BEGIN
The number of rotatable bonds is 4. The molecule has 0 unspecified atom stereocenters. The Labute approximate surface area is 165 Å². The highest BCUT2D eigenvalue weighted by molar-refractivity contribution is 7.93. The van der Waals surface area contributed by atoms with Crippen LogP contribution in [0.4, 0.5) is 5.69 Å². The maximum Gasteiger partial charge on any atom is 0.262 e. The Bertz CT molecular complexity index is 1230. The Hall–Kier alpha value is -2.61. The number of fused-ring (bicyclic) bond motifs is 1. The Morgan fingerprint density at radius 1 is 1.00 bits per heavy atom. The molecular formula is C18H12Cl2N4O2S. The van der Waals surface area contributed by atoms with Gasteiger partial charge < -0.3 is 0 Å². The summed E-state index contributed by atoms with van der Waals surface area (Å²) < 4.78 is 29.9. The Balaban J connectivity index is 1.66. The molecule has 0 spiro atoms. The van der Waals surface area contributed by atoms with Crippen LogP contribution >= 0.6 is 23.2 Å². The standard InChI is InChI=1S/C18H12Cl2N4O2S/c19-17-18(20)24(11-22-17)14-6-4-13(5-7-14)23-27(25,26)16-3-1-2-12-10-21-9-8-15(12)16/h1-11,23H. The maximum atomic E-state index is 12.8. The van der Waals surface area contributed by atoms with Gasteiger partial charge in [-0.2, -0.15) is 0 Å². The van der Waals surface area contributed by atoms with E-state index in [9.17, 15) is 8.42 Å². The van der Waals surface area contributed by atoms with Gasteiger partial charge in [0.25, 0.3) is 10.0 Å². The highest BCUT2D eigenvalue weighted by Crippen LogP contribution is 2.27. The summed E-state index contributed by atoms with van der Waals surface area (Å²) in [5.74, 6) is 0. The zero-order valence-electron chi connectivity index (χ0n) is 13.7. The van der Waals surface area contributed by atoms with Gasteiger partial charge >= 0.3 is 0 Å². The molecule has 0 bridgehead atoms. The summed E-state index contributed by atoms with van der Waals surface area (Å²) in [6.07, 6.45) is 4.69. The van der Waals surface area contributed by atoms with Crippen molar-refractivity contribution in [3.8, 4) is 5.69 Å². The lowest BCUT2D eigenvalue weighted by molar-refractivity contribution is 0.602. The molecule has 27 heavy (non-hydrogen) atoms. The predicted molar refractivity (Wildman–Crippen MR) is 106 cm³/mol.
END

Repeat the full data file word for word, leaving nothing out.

The number of rotatable bonds is 4. The molecule has 0 unspecified atom stereocenters. The Labute approximate surface area is 165 Å². The highest BCUT2D eigenvalue weighted by molar-refractivity contribution is 7.93. The van der Waals surface area contributed by atoms with Crippen LogP contribution in [0.4, 0.5) is 5.69 Å². The maximum Gasteiger partial charge on any atom is 0.262 e. The Bertz CT molecular complexity index is 1230. The Hall–Kier alpha value is -2.61. The number of fused-ring (bicyclic) bond motifs is 1. The Morgan fingerprint density at radius 1 is 1.00 bits per heavy atom. The molecular formula is C18H12Cl2N4O2S. The van der Waals surface area contributed by atoms with Gasteiger partial charge < -0.3 is 0 Å². The summed E-state index contributed by atoms with van der Waals surface area (Å²) < 4.78 is 29.9. The Balaban J connectivity index is 1.66. The molecule has 0 spiro atoms. The van der Waals surface area contributed by atoms with Crippen LogP contribution >= 0.6 is 23.2 Å². The standard InChI is InChI=1S/C18H12Cl2N4O2S/c19-17-18(20)24(11-22-17)14-6-4-13(5-7-14)23-27(25,26)16-3-1-2-12-10-21-9-8-15(12)16/h1-11,23H. The maximum atomic E-state index is 12.8. The van der Waals surface area contributed by atoms with Gasteiger partial charge in [-0.2, -0.15) is 0 Å². The van der Waals surface area contributed by atoms with E-state index in [9.17, 15) is 8.42 Å². The van der Waals surface area contributed by atoms with Gasteiger partial charge in [0.25, 0.3) is 10.0 Å². The highest BCUT2D eigenvalue weighted by Crippen LogP contribution is 2.27. The summed E-state index contributed by atoms with van der Waals surface area (Å²) in [5.74, 6) is 0. The zero-order valence-electron chi connectivity index (χ0n) is 13.7. The van der Waals surface area contributed by atoms with Gasteiger partial charge >= 0.3 is 0 Å². The molecule has 0 bridgehead atoms. The summed E-state index contributed by atoms with van der Waals surface area (Å²) in [6.07, 6.45) is 4.69. The van der Waals surface area contributed by atoms with Crippen molar-refractivity contribution in [3.8, 4) is 5.69 Å². The lowest BCUT2D eigenvalue weighted by molar-refractivity contribution is 0.602. The molecule has 27 heavy (non-hydrogen) atoms. The predicted molar refractivity (Wildman–Crippen MR) is 106 cm³/mol.